However, with many women still feeling uncomfortable showing or seeing boobs, there comes a parallel mission. Free The Nipple is about enhancing confidence in people and ridding the fear of scrutiny. This is something that's come from Bee and Mickey's own experiences of being judged or humiliated in their own bodies. For Mickey "One of the first things I remember at 11 years old was being on holiday [without a top on]...and a group of kids asking me why I didn't have my breasts covered up. I was really embarrassed. And that was it. Until we started doing Free The Nipple, I would never have my breasts out." This social shaming is something that has a hugely negative impact on the self-censorship of young girls and women across the world.

There is a universal ideal within our culture of the straight white male and any degree of separation from that ideal will face some kind of challenge

By facilitating a space for women to be topfree, Free The Nipple provides a refreshing debut of breasts in all shapes and sizes. Discussing the reactions of participants, Bee explains how people coming to FTN see other bodies and see "that everyone is different and it's ok not to measure up to this impossible and ever-changing beauty and body ideal." By breaking the myth over so-called "perfection", FTN is offering women and people with breasts the chance to feel good in their skin. Harnessing an attitude of neutrality, FTN has become a joyful celebration of people reclaiming their sense of agency. This is something that both Bee and Mickey have seen to create a hugely positive ripple effect both online and during the marches.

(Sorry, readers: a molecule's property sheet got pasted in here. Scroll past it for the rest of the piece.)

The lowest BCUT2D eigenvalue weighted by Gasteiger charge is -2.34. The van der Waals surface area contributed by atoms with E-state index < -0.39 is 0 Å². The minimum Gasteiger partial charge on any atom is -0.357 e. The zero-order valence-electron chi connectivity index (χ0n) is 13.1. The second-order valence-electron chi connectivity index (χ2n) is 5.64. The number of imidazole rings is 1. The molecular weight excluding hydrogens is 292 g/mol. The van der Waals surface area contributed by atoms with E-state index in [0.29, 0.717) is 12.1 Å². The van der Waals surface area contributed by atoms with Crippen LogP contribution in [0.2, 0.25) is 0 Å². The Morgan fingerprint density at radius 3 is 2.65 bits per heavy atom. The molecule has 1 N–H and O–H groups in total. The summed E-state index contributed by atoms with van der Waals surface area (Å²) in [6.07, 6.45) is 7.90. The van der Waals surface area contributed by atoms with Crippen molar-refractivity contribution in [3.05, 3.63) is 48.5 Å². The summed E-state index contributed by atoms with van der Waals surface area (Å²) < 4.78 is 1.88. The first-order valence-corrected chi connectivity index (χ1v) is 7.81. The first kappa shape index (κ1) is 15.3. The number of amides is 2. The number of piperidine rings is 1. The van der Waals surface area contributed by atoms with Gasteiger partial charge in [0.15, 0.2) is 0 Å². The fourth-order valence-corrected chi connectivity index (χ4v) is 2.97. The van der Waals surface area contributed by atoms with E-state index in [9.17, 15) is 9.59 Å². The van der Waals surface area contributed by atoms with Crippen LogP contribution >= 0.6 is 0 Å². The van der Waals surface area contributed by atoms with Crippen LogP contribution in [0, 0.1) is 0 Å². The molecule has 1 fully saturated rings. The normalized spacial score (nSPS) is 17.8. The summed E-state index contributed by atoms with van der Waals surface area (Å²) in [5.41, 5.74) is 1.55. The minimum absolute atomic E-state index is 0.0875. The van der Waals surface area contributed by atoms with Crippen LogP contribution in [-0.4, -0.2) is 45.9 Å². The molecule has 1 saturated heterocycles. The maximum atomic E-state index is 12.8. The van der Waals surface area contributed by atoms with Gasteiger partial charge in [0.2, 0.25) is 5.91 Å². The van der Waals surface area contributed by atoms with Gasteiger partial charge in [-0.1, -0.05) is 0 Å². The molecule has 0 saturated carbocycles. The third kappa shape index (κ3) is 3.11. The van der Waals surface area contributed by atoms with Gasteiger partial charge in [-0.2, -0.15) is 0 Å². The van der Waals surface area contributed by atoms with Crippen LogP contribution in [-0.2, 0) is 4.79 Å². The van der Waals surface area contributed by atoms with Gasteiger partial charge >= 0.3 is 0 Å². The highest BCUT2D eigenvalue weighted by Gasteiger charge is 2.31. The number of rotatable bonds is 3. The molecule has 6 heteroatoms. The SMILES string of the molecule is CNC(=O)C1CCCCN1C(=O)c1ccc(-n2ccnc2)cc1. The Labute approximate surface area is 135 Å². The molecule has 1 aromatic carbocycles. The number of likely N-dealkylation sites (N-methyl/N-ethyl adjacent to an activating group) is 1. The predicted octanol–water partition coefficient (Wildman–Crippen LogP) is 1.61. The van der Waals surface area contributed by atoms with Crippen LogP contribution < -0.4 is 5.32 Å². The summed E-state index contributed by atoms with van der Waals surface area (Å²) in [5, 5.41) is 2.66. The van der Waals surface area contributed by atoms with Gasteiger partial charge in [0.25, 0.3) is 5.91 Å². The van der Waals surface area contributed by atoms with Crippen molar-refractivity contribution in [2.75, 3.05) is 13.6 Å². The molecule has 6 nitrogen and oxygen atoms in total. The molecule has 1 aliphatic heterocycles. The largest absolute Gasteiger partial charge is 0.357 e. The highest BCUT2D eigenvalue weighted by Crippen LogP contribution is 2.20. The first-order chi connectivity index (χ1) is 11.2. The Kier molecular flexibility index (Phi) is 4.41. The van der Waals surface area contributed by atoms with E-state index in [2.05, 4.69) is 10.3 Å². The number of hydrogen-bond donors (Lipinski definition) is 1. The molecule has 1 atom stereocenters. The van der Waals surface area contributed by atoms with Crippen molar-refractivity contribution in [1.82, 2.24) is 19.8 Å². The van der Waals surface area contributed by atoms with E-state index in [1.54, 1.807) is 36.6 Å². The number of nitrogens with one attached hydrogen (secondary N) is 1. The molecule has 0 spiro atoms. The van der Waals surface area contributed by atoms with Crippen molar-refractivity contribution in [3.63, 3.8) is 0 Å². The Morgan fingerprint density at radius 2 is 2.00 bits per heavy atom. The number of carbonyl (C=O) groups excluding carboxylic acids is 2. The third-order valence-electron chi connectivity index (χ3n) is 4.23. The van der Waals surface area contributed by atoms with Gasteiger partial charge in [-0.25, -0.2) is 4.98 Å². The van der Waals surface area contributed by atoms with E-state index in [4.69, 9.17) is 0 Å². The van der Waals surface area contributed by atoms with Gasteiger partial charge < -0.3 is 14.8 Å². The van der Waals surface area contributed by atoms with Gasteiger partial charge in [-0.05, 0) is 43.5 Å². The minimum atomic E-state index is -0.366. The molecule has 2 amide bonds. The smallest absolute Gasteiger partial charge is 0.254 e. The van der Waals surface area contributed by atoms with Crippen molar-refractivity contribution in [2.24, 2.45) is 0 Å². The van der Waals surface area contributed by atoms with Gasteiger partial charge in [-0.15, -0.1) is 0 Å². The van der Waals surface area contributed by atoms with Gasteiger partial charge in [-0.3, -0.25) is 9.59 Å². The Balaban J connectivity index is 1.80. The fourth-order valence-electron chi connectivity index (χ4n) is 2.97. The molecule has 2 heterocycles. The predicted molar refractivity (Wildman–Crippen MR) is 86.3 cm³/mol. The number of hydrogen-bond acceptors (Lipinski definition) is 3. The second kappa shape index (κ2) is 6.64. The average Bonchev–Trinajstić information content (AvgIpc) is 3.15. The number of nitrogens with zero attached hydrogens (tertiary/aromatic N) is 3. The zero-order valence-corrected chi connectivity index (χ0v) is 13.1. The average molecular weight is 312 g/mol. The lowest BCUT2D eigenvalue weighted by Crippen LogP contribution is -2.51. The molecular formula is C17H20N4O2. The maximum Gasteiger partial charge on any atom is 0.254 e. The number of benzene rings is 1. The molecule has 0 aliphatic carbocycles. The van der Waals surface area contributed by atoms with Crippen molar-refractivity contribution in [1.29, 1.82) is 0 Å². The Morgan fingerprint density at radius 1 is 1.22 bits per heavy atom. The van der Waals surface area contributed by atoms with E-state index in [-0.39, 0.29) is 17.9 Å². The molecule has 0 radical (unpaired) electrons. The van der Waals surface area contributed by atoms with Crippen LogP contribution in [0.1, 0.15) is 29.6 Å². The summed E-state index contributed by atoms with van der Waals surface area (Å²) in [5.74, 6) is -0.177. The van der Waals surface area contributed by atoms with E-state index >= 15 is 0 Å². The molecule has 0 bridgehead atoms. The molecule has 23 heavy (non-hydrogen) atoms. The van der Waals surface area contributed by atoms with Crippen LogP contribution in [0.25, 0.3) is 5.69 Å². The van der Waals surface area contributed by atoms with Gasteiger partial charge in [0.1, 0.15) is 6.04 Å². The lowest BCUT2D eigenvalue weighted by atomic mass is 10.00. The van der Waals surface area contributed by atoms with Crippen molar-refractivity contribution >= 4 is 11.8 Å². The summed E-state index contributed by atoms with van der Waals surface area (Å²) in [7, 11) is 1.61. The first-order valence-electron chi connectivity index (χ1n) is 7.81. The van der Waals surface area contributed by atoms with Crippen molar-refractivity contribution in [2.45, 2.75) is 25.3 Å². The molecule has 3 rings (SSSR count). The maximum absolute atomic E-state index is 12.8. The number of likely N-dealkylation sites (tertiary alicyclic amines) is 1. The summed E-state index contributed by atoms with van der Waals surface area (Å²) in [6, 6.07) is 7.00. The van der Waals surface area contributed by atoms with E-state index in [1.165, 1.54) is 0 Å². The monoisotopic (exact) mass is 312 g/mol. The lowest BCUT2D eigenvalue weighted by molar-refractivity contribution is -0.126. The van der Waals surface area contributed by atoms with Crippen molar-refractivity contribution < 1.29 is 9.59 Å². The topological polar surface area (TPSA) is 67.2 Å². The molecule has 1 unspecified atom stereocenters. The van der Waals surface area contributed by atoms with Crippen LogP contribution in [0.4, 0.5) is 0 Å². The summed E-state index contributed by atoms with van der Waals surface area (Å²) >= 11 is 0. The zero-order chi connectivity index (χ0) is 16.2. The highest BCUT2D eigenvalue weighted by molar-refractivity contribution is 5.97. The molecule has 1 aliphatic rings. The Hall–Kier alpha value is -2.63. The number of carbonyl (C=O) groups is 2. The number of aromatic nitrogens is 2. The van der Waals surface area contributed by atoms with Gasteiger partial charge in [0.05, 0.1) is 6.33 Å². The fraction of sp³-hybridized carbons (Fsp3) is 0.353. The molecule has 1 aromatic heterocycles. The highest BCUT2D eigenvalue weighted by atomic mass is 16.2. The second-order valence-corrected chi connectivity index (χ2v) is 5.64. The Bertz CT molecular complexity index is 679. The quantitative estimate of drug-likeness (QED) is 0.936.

On stage at Brighton's Women's Center Conference

Ending the conversation, Bee and MIckey remind us that"If you want to come to the marches they are open to everyone. They're super-inclusive, and we welcome all genders so if you're interested in Free The Nipple, you can come and you don't have to take your clothes off!" This sums up the accepting, and nurturing nature Bee and Mickey embody on their journey to fighting patriarchal oppression, one nipple at a time.


Get involved with Free The Nipple Brighton via IG @freethenipplebrighton or their website